CHILDREN OF IMMIGRANT FAMILIES
October 15, 2004
Despite all the disadvantages immigrant children must overcome, they often are in better health than their native-born U.S. peers, says new report from Princeton University and the Brookings Institution.
Children born to immigrant mothers have fewer incidents of low birth weight and lower infant mortality rates than children born to native-born mothers. They also have lower rates of asthma and obesity, according to the report. However, the report found that these relative strengths can dissipate by the time children of immigrants become teenagers.
The researchers found:
- Five percent reported asthma in the first generation, 8 percent in the second and 12 to 16 percent in the third, depending on ethnicity.
- Obesity jumped from 17 percent for foreign-born teenagers to 27 percent of those born in America.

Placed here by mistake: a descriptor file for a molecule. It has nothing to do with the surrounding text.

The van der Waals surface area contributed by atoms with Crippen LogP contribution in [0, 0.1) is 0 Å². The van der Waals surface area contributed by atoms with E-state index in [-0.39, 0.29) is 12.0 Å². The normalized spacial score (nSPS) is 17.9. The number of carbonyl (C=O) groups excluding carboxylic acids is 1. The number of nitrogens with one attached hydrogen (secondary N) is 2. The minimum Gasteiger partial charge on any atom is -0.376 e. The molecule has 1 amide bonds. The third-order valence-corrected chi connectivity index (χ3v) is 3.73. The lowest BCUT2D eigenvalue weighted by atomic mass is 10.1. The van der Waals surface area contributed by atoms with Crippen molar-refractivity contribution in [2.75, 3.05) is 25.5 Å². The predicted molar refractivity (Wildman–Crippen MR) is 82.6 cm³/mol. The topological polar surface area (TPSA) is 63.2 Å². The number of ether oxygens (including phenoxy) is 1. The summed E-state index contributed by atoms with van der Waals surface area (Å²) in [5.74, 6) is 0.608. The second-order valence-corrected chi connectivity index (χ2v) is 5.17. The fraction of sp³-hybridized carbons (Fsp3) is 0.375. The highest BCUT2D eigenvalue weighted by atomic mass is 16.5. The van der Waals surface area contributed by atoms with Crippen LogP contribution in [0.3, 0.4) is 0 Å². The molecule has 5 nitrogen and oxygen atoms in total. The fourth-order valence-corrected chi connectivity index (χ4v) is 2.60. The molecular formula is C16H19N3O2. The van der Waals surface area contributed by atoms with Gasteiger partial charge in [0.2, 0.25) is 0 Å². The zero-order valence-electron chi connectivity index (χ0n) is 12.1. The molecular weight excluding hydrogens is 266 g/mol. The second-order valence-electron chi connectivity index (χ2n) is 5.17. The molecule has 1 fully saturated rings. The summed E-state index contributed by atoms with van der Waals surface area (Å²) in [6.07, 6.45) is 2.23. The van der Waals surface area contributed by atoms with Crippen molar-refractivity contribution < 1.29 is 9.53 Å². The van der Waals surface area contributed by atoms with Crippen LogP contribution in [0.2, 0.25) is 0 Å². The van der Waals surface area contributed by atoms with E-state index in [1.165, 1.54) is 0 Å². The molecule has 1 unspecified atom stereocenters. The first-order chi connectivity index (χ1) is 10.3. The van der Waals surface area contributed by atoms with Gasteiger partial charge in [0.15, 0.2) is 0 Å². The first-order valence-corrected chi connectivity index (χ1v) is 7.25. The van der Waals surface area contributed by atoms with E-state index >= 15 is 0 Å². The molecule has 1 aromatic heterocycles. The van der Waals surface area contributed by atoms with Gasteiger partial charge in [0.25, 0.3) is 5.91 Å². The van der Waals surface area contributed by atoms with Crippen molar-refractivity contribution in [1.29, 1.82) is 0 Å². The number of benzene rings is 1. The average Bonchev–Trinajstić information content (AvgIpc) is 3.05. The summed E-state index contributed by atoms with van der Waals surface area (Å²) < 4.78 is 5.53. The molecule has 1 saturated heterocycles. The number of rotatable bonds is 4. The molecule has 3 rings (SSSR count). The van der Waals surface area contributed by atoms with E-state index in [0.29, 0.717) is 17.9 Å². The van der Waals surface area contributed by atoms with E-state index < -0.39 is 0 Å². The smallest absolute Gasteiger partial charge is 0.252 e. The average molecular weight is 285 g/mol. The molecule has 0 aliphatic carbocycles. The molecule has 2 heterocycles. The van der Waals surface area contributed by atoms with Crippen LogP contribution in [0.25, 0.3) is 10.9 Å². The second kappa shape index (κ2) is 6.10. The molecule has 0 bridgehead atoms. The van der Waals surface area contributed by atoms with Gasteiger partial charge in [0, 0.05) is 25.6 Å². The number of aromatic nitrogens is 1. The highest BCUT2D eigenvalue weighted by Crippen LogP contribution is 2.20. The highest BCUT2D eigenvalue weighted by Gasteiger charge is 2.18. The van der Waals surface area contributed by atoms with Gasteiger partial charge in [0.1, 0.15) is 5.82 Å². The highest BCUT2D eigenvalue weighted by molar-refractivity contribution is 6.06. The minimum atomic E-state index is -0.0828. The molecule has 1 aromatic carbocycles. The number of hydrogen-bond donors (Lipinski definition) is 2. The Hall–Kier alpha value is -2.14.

- Among first-generation immigrant teenagers, 8 percent report using three or more controlled substances. That figure rises to 17 percent in the second generation and to a quarter of native-born white adolescents with native-born parents.
Yet, while there may be some health benefits for these foreign-born children, there are other risks associated with the lack of English-speaking parents.
Nationally, children in immigrant homes are less likely than those in native families to have health insurance (75.6 percent versus 88 percent), more likely to be left behind a grade or more in school (10 percent versus 8 percent at age 16), and less likely to graduate from high school (72 percent versus 79 percent by age 19), noted the researchers.
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